Parents and Teachers: Support Ducksters by following us on Ducksters Facebook or Ducksters Twitter.
Ducksters Educational SiteDucksters Educational Site
History Biography Geography Science Games

History >> US Government

US Government

Second Amendment

The Second Amendment was part of the Bill of Rights that was added to the Constitution on December 15, 1791. This amendment protects the rights of citizens to "bear arms" or own weapons such as guns.

The Second Amendment has become a controversial amendment in recent years. Many people want more laws to prevent people from owning guns. They think this will help prevent shootings and keep criminals and mentally ill people from getting guns. Other people want to keep this right and not have it limited. They think that having guns will allow them to protect themselves from criminals and the rise of a tyrannical government.

From the Constitution

Here is the text of the Second Amendment from the Constitution:

"A well regulated militia, being necessary to the security of a free state, the right of the people to keep and bear arms, shall not be infringed."

Why was the Second Amendment so important?

You may think at first that the people of revolutionary times added this amendment so they could have guns to go hunting for food. While many people back then did use guns for hunting, this was not why the amendment was added. The Second Amendment was meant to help the people protect themselves from a tyrannical government. Just like the revolutionaries who fought against the King of England, they wanted to maintain their right to "bear arms" in case the new government began to take away their rights.

At the time, owning guns by citizens was also important for other reasons including organizing a local militia, fighting off invasions from foreign powers, self-defense against Indian raids, and to help with law enforcement.

What is a "well regulated militia"?

The militia was a group of local men who could act as a military force in times of emergency. Most all of the men at the time were part of a local militia. The militia could be called upon to help to fight off Indian raids, invasions, or even act as the local police force. A "well regulated" militia was one that was trained, organized, and disciplined. In other words, not just a bunch of guys with guns.

What does "bear arms" mean?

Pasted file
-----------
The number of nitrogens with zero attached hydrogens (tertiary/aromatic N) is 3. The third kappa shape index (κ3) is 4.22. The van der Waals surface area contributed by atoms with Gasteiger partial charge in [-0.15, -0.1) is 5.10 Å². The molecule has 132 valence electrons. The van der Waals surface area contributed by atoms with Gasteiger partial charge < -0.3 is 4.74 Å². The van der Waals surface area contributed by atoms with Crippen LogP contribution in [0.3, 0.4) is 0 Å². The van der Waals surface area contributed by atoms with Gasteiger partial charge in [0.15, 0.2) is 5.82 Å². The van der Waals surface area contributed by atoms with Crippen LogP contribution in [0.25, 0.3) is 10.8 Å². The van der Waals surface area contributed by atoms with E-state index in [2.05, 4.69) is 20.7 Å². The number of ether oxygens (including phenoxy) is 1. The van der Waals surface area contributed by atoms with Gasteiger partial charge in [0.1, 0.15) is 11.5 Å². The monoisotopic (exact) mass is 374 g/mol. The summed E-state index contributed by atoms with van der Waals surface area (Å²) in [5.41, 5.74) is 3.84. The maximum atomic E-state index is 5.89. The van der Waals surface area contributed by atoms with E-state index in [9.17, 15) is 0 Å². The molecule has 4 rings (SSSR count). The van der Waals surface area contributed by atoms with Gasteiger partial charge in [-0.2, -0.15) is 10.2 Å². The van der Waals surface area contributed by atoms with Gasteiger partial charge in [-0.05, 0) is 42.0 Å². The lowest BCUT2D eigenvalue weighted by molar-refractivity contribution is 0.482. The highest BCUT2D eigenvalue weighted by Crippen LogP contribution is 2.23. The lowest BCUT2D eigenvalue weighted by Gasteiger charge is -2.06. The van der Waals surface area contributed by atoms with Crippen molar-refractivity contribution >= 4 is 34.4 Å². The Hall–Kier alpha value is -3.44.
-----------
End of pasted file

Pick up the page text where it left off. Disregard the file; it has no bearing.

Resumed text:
The term "bear arms" means to "carry a weapon." Although there is no description of what kind of "arms", the writers of the amendment at the time certainly included guns within the definition of "arms."

Does it protect individuals' rights or just militias?

Many people question whether the amendment protects the rights of individuals to have guns or just militias. This is something people still argue about today. In 2008, the Supreme Court ruled that the Second Amendment allowed individuals to own guns.

Gun Laws

Although the Second Amendment does allow for people to own guns, it does not prevent government regulation of firearms. Gun laws help to keep guns out of the hands of criminals and the mentally ill. They also help to keep track of guns and determine what type of weapons people are allowed to own. There are certainly some weapons, like a nuclear bomb, that the public should not own. The tough thing is deciding where to draw the line. This is currently of great debate in American politics.

Interesting Facts about the Second Amendment
Activities To learn more about the United States government:

Branches of Government
Executive Branch
President's Cabinet
US Presidents

Legislative Branch
House of Representatives
How Laws are Made

Judicial Branch
Landmark Cases
Serving on a Jury
Famous Supreme Court Justices
John Marshall
Thurgood Marshall
United States Constitution
The Constitution
Bill of Rights
Other Constitutional Amendments
First Amendment
Second Amendment
Third Amendment
Fourth Amendment
Fifth Amendment
Sixth Amendment
Seventh Amendment
Eighth Amendment
Ninth Amendment
Tenth Amendment
Thirteenth Amendment
Fourteenth Amendment
Fifteenth Amendment
Nineteenth Amendment
Checks and Balances
Interest Groups
US Armed Forces
State and Local Governments
Becoming a Citizen
Civil Rights

Voting in the United States
Two-Party System
Electoral College
Running for Office

Works Cited

History >> US Government

About Ducksters Privacy Policy   

Follow us on Ducksters Facebook or Ducksters Twitter

This site is a product of TSI (Technological Solutions, Inc.), Copyright 2018, All Rights Reserved. By using this site you agree to the Terms of Use.